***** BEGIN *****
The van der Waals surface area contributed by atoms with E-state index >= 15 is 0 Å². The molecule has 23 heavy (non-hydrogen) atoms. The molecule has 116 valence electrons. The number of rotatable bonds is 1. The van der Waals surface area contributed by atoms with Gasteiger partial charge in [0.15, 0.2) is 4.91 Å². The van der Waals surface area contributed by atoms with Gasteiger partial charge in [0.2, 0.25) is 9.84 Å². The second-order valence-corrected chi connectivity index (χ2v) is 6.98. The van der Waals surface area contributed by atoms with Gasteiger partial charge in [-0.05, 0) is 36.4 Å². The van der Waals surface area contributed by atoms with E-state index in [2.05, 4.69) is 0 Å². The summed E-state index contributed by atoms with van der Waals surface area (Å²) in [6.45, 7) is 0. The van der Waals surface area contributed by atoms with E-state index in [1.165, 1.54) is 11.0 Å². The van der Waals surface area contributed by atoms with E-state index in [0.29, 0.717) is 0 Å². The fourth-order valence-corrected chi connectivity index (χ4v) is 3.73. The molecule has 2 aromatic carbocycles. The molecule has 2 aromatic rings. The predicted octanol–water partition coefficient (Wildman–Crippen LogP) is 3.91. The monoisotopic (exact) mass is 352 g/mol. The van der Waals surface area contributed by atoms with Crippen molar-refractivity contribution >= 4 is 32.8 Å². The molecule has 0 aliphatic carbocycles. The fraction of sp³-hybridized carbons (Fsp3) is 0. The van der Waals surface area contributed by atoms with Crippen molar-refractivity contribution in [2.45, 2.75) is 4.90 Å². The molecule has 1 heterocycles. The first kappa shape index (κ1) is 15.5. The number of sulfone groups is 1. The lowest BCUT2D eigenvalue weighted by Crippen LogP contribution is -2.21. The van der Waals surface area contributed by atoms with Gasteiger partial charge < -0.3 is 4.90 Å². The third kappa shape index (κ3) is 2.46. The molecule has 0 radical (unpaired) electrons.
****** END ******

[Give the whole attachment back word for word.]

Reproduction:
The van der Waals surface area contributed by atoms with E-state index >= 15 is 0 Å². The molecule has 23 heavy (non-hydrogen) atoms. The molecule has 116 valence electrons. The number of rotatable bonds is 1. The van der Waals surface area contributed by atoms with Gasteiger partial charge in [0.15, 0.2) is 4.91 Å². The van der Waals surface area contributed by atoms with Gasteiger partial charge in [0.2, 0.25) is 9.84 Å². The second-order valence-corrected chi connectivity index (χ2v) is 6.98. The van der Waals surface area contributed by atoms with Gasteiger partial charge in [-0.05, 0) is 36.4 Å². The van der Waals surface area contributed by atoms with E-state index in [2.05, 4.69) is 0 Å². The summed E-state index contributed by atoms with van der Waals surface area (Å²) in [6.45, 7) is 0. The van der Waals surface area contributed by atoms with E-state index in [1.165, 1.54) is 11.0 Å². The van der Waals surface area contributed by atoms with E-state index in [0.29, 0.717) is 0 Å². The fourth-order valence-corrected chi connectivity index (χ4v) is 3.73. The molecule has 2 aromatic carbocycles. The molecule has 2 aromatic rings. The predicted octanol–water partition coefficient (Wildman–Crippen LogP) is 3.91. The monoisotopic (exact) mass is 352 g/mol. The van der Waals surface area contributed by atoms with Crippen molar-refractivity contribution >= 4 is 32.8 Å². The molecule has 0 aliphatic carbocycles. The fraction of sp³-hybridized carbons (Fsp3) is 0. The van der Waals surface area contributed by atoms with Crippen molar-refractivity contribution in [2.45, 2.75) is 4.90 Å². The molecule has 1 heterocycles. The first kappa shape index (κ1) is 15.5. The number of sulfone groups is 1. The lowest BCUT2D eigenvalue weighted by Crippen LogP contribution is -2.21. The van der Waals surface area contributed by atoms with Gasteiger partial charge < -0.3 is 4.90 Å². The third kappa shape index (κ3) is 2.46. The molecule has 0 radical (unpaired) electrons.